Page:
Why Emotional Intelligence for Managers?

Practical Tips and Resources to Improve Performance

 

When it comes to employee wellbeing and performance, managers make a huge difference. Research from McKinsey found that an employee’s relationship with his or her manager is the number one predictor of job satisfaction, which in turn is one of the top predictors of the employee’s overall wellbeing. People don’t leave companies, as the saying goes, they leave – or stay and go above and beyond for – managers.

What separates an exceptional manager from a neutral, or even toxic, one?
It’s emotional intelligence. Research, including this multi-year study from Google, indicates that it doesn’t really matter how technically brilliant a manager is. It doesn’t even matter how smart they are. What matters is how emotionally intelligent they are. This is true around the world and across industries. Whether it’s meeting safety goals at a chemical manufacturing plant, success in pharmaceutical sales, or reducing turnover in the hospitality industry, managers fuel performance – and they use emotional intelligence to do it.

How can you improve emotional intelligence for managers? Here are a few practical tips to get started, and resources to go deeper:

Develop High Value Emotional Intelligence Skills

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Increase Performance with Emotional Intelligence: 3 Practical Tips

Here are 3 practical tips to practice emotional intelligence and create a culture of high performance. While any advice should be customized for your specific situation, the underlying principles of emotionally intelligent management practices remain the same.

1. Want to increase performance? Work less.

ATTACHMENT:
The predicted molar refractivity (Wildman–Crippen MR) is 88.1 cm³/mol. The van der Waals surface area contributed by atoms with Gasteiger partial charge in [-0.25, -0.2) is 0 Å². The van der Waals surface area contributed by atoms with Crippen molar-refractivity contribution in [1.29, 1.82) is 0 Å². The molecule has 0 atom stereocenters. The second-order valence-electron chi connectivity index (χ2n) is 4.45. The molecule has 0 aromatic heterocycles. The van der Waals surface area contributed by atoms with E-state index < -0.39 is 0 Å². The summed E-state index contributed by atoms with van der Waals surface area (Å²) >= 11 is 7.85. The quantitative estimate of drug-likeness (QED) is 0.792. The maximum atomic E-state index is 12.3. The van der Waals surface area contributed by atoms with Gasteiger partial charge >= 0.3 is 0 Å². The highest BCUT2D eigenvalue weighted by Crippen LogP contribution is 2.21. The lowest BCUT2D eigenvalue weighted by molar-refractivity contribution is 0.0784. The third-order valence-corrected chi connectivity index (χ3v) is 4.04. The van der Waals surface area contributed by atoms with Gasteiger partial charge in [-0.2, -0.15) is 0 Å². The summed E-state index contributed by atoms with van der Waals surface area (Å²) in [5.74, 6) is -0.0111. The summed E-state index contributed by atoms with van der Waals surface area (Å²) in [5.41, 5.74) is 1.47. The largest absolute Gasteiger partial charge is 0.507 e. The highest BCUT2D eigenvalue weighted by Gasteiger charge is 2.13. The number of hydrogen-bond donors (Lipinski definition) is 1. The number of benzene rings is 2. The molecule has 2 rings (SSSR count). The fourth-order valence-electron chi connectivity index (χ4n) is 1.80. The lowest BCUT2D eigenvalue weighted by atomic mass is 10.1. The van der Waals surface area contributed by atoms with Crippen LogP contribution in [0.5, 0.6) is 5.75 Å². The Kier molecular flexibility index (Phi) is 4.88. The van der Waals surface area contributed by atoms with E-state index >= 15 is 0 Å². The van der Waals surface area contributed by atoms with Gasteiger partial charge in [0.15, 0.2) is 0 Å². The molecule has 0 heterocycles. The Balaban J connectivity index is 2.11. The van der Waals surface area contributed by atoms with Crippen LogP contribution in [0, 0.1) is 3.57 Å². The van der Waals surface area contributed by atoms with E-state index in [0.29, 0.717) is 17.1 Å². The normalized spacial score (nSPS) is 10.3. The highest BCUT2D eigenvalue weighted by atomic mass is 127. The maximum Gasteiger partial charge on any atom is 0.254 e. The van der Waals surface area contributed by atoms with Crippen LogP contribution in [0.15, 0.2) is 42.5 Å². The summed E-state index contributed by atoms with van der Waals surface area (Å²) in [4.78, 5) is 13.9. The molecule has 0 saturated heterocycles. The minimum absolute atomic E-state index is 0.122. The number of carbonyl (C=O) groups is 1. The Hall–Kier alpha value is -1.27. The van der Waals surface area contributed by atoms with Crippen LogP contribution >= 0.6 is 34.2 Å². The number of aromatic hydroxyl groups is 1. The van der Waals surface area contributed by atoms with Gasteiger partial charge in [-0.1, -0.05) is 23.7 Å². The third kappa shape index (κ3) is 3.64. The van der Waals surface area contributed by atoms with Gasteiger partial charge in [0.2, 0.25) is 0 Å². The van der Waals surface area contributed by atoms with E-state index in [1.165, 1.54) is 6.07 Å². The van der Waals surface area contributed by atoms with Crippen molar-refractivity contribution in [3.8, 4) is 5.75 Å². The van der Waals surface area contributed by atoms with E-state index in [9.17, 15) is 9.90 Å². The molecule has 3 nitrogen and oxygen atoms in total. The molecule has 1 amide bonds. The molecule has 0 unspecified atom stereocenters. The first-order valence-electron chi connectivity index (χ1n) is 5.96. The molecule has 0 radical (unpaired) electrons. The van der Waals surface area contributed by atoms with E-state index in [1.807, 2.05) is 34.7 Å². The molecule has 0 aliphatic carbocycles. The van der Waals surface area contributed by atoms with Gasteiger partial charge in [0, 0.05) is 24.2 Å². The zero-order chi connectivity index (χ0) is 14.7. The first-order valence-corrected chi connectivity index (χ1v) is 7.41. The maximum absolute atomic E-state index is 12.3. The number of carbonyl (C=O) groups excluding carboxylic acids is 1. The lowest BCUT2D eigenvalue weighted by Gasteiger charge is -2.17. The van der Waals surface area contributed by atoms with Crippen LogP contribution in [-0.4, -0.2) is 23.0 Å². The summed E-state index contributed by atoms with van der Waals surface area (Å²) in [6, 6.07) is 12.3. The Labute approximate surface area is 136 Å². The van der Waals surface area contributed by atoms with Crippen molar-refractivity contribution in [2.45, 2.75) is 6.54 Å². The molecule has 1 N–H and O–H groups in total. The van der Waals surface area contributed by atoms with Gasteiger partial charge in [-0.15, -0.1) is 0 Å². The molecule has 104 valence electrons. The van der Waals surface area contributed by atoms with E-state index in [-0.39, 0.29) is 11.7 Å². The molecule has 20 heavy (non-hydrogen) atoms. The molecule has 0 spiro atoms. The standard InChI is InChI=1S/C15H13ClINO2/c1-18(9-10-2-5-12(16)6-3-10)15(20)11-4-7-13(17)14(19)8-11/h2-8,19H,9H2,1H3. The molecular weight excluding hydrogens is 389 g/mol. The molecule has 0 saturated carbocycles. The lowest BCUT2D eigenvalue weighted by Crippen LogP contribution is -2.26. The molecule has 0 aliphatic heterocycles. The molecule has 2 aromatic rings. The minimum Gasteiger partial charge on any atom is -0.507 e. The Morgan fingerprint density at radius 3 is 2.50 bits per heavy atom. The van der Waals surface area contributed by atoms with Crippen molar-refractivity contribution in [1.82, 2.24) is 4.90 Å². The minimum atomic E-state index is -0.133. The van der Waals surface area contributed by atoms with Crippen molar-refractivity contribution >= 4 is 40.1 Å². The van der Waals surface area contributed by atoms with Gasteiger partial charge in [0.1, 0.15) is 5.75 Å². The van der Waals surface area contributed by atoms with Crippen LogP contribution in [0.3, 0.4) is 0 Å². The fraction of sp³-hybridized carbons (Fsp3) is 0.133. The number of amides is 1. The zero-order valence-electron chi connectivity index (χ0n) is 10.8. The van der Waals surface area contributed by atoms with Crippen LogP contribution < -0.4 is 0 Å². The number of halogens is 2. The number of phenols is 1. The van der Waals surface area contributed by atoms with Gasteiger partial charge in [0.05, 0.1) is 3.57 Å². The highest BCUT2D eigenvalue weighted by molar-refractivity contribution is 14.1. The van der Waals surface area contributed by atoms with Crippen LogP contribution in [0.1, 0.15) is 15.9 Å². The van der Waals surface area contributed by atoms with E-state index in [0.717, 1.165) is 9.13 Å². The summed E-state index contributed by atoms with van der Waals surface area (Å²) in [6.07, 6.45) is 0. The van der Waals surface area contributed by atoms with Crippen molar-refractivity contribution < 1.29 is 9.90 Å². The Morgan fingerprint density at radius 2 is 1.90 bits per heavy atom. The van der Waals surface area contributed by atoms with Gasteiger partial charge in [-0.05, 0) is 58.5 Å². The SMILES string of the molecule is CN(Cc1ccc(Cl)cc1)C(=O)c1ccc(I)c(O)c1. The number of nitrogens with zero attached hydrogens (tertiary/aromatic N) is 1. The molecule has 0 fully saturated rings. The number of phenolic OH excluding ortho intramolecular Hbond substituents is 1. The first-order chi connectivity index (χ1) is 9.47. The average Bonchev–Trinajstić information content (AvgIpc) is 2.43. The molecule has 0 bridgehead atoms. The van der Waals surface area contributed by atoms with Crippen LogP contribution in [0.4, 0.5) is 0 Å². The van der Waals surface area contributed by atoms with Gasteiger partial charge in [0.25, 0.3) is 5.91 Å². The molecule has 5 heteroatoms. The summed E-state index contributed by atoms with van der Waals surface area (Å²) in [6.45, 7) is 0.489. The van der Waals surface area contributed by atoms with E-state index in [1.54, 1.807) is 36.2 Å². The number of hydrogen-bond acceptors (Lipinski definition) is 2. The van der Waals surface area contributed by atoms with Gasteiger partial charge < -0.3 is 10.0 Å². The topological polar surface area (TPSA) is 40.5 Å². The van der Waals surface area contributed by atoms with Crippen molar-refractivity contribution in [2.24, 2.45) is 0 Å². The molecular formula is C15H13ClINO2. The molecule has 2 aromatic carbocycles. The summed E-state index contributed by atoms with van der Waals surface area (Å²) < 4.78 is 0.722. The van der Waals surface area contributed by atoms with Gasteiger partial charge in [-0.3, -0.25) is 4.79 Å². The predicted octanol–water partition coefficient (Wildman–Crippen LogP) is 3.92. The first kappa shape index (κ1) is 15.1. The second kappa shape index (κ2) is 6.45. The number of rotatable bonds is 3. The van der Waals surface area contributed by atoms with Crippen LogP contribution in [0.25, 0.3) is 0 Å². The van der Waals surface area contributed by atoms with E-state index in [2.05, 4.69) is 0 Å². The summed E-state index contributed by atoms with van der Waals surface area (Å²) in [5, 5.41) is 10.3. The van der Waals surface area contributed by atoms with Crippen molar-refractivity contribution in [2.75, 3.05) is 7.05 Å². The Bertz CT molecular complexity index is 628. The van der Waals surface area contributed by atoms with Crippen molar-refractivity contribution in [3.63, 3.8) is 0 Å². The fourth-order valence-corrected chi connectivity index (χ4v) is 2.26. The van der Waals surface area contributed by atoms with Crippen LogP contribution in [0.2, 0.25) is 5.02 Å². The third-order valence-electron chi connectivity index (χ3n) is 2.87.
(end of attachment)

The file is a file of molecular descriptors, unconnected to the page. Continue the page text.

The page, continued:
Maximizing productivity is pretty simple, right? You work longer and harder than everyone else. You arrive early, stay late, and take as few breaks as possible. It’s a great story; it just isn’t true. Research has found that the most productive employees take quite frequent breaks: 17 minutes on average for every 52 minutes of work. Our brains function optimally when we take time to move and recharge, and you should encourage your employees to do exactly that within the constraints of your business. Model it yourself, even when you’re busy. Create a culture that normalizes and enjoys breaks, instead of prizing fake busy-ness. It’s counterintuitive and runs contrary to our society’s normal messaging, but the right amount of breaks actually boosts productivity and performance.

2. Want to get back on task? Start meetings off task.

Most managers feel like they have too much to do to focus on anything but getting the basic tasks done. It’s like you’re on a treadmill trying to catch up, but it’s moving too fast. The catch is that the more we focus on tasks, the more we miss emotional data that builds trust and connection and loyalty – known drivers of employee performance. Belonging is one of the most fundamental human motivators, and connecting with people needs to be treated with the same importance as getting tasks done. Take time at the beginning of meetings to check in and listen.

3. Want to move forward faster? Look backwards first.

One of the biggest lost opportunities for growth is our devotion to planning for tomorrow. When we miss reflection, we lose an understanding of our wins and failures. What worked today? Why? How can we use that insight again to improve? Researchers have identified that feedback and self reflection are essential to learning, and if we eliminate this process, we may miss out on that key knowledge. Reflection time not only provides insights, but also acts as a nice closing ritual for the workday. Try asking yourself: What worked today and why? What could have worked better? This is not a time to beat yourself up, but an opportunity to look strategically at your day and learn from what happened.

Practical Resources to Improve Emotional Intelligence for Managers

Emotional intelligence is a set of interrelated skills, and they’re learnable. You can measure, practice and improve emotional intelligence – and see lasting results. Check out our top rated Udemy course about emotional intelligence at work, and the free articles below with specific tips on communication at work.

Read our top articles on emotionally intelligent management:

Michael Miller

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